Types of Medical Specialists Who Treat Adult ADHD
Many people don't know where to begin when they suspect they may have adult ADHD. Unlike diseases and conditions that can be easily diagnosed with a blood test or an X-ray, there is no one simple test that confirms ADHD. For most adults, getting the right diagnosis usually entails a series of assessments from one or more medical professionals. In fact, many experts believe the best diagnostic and treatment plan is a multidisciplinary approach that involves a team of various medical and adult ADHD experts. Before beginning your search for a medical professional who can diagnose and treat you, it helps to understand the different strengths and limitations of the various types of medical care.
Your Family Doctor
Many adults with ADHD feel most comfortable beginning with their family physician, if only because she may be more familiar with them from a personal and medical perspective than anyone else. But as with any medical specialist, there are several pros and cons to weigh.
Since you can't be diagnosed with adult ADHD until it's already been established that you had it as a child, it may be easier for your family physician, if she has known you since you were a child, to arrive at a diagnosis than a physician who has never met you before.
Your family physician can also order the necessary medical tests and procedures you may require, and she can also prescribe prescription drugs. It may also be easier to see your family physician than it would be to see a specialist who doesn't know you, and she is likely to charge less than some specialists.
On the other hand, your family physician may not have the expertise or experience in diagnosing and treating adult ADHD as a specialist would, although family physicians are becoming increasingly aware of the condition. In addition, she may not be comfortable diagnosing a condition in which a common treatment is the long-term use of stimulant drugs. Also, she may not be able to adequately address a complicated disorder like adult ADHD in the time span of a normal office visit.
Psychiatrists or Psychologists?
While both psychiatrists and psychologists deal with mental and emotional disorders, they are likely to approach diagnosis and treatment in different ways. As medical doctors, psychiatrists can prescribe medical tests and medications. But they may or may not be trained or interested in counseling or be able to assist you in dealing with practical, everyday problems associated with adult ADHD. Psychiatrists tend to be more expensive than psychologists, charging $200 and up for a 45-minute to hour-long session. Depending on their discipline, some psychiatrists, such as psychoanalysts, often require that patients make a long-term commitment to therapy.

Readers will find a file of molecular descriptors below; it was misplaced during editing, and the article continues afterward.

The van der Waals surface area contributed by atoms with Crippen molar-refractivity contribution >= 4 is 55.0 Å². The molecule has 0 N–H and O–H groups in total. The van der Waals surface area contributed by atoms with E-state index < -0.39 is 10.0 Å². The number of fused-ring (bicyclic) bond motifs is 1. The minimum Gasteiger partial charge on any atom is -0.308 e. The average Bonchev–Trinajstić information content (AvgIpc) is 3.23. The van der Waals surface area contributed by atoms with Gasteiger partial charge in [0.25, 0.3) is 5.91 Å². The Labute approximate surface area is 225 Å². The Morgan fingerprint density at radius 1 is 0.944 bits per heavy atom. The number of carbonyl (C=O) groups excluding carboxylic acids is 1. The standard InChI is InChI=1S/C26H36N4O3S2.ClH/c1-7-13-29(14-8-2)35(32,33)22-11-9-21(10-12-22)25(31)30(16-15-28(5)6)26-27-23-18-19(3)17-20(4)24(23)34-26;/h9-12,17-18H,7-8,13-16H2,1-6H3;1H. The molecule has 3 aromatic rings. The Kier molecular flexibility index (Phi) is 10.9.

Psychologists are not medical doctors, but they are highly trained in the workings of the mind, as well as in the areas of counseling and diagnosis.
Many adults with ADHD find psychologists invaluable in helping them find new and better ways to cope with everyday issues and problems related to the disorder. They may also view their psychologist as a confidant with whom they can safely discuss personal or professional issues. A psychologist must refer patients to medical doctors for prescriptions and some medical tests. Most psychologists charge less than psychiatrists.
Your psychologist may use a variety of nonmedical tests to arrive at a diagnosis. These may include tests for learning disabilities and adult intelligence, tests for educational achievement, IQ tests, and tests for memory, information processing, and auditory discrimination. Many psychologists also use computerized tests like IVA-Plus to measure a multitude of auditory and visual performance skills.
Neuropsychologists are trained in the biological and neurological basis of thought and learning. They may use a battery of tests to measure cognitive and behavioral functioning.
A neuropsychologist can use these tests as the basis for making recommendations about your overall treatment, and diagnosing learning abilities that may be hindering your performance at work or school. Tests may also be administered to establish a legal basis for disability services, or to protect your rights at work or in college. Neuropsychologists are usually less expensive than psychiatrists, but more expensive than psychologists.
Neurologists are medical doctors who specialize in diagnosing and treating diseases and disorders of the brain and nervous system. Neurologists may be able to differentiate between symptoms of adult ADHD and overlapping conditions like seizure disorder or brain injury. They can also prescribe medications and medical tests. Unfortunately, they tend to be very expensive.
Psychiatric Nurse Practitioners and Nurse Practitioners
Psychiatric nurse practitioners are generally well trained and knowledgeable about the diagnosis and treatment of adult ADHD.
Registered nurses, or RNs, may also be able to make an initial diagnosis and offer assistance with life skills. As with psychiatric nurses, they can't prescribe medical tests or medications and must refer patients to medical professionals. They are, however, usually less expensive and easier to schedule than psychologists or psychiatrists.